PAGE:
Why should we encourage generics to challenge pharma patents?

How absurd is it that those who question the need for incentive to innovate are so eager to provide incentive to challenge patents?

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Hatch-Waxman has since 1984 defined a delicate, if sometimes byzantine dance between brand name pharmaceutical patent owners and generics wishing to challenge patents ostensibly for the right to enter the marketplace. In reality, Hatch-Waxman has been a boon for generic manufacturers as they race to challenge the patents of pharmaceutical companies, so they are entitled to either receive payment to settle challenges or receive a right to a limited oligopoly with the pharmaceutical brand name owner. Under the guise of cheaper drugs reaching consumers quicker, Hatch-Waxman has greatly enriched generic manufacturers without the associated benefits many foresaw, and proclaim, for consumers.

When inter partes reviews (IPRs) were first conceived few thought the pharmaceutical industry would face challenges to their patents in these post grant proceedings at the Patent Trial and Appeal Board (PTAB). Why would generic manufacturers use the IPR process when they have the ability to rely on the extraordinary benefits of Hatch-Waxman? That turned out to be incorrect. Thus, pharmaceutical companies now routinely see their patents challenged at the PTAB with IPRs and still face Hatch-Waxman litigation. A double whammy against innovators bringing new drugs to markets, often times life-saving new drugs that we as a society say we want.


Senator Orrin Hatch (R-UT) has just proposed an amendment that would fix an important IPR problem for the pharmaceutical industry and put an end to the practice of generic manufacturers using IPRs to challenge pharmaceutical patents while still being able to rely on the provisions of Hatch-Waxman to piggyback on the efficacy research brand name pharmaceutical companies engage in, which is required before the FDA will allow a drug to enter the marketplace. Essentially, Hatch’s amendment would prevent generic manufacturers from having their cake and eating it too. Either they can piggyback on the extremely costly research brand name drug companies do, or they can run to the PTAB to kill patents.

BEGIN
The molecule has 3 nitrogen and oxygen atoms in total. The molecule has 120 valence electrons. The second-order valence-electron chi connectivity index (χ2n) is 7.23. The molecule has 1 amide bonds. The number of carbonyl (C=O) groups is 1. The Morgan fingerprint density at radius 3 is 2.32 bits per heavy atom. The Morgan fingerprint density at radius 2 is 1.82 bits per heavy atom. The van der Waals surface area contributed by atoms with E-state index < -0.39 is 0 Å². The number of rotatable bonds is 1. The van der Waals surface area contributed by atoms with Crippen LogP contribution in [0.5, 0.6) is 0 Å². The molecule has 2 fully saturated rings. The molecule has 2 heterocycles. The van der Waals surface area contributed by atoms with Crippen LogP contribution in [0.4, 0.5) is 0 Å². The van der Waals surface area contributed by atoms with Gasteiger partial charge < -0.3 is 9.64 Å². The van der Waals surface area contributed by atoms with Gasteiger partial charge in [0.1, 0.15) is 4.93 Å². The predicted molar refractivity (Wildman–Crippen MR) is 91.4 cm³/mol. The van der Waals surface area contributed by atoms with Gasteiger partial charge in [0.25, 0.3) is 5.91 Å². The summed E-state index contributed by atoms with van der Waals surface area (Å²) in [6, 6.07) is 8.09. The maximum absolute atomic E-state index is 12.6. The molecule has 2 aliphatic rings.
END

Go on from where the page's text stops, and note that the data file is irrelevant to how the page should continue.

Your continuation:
The Hatch amendment is being presented as a means to allow generics to reach the marketplace faster and cheaper. As I pointed out in a previous article, if that were the goal IPRs would be expanded for pharmaceutical patents, not curtailed. But why should the focus be on getting generic versions of patented pharmaceuticals to the marketplace? There are countless numbers of pharmaceuticals off patent, including drugs that are for one reason or another difficult to obtain. Shouldn’t Congress be more interested in incentivizing generic manufacturers to take cheaper versions of off-patent drugs to market rather than attempting to find ways to incentivize patent-busting?

I have believed ever since post grant challenges were first proposed that they are, and still remain, an extraordinary mistake. It is an egregious breach of the public trust to have the same agency that grants a patent take that patent away, which is precisely what happens in IPRs. Patents must be presumed valid once issued, and the United States Patent Office needs to stand behind the work of patent examiners, not constantly second-guessing patent examiners and stripping rights away from patent owners.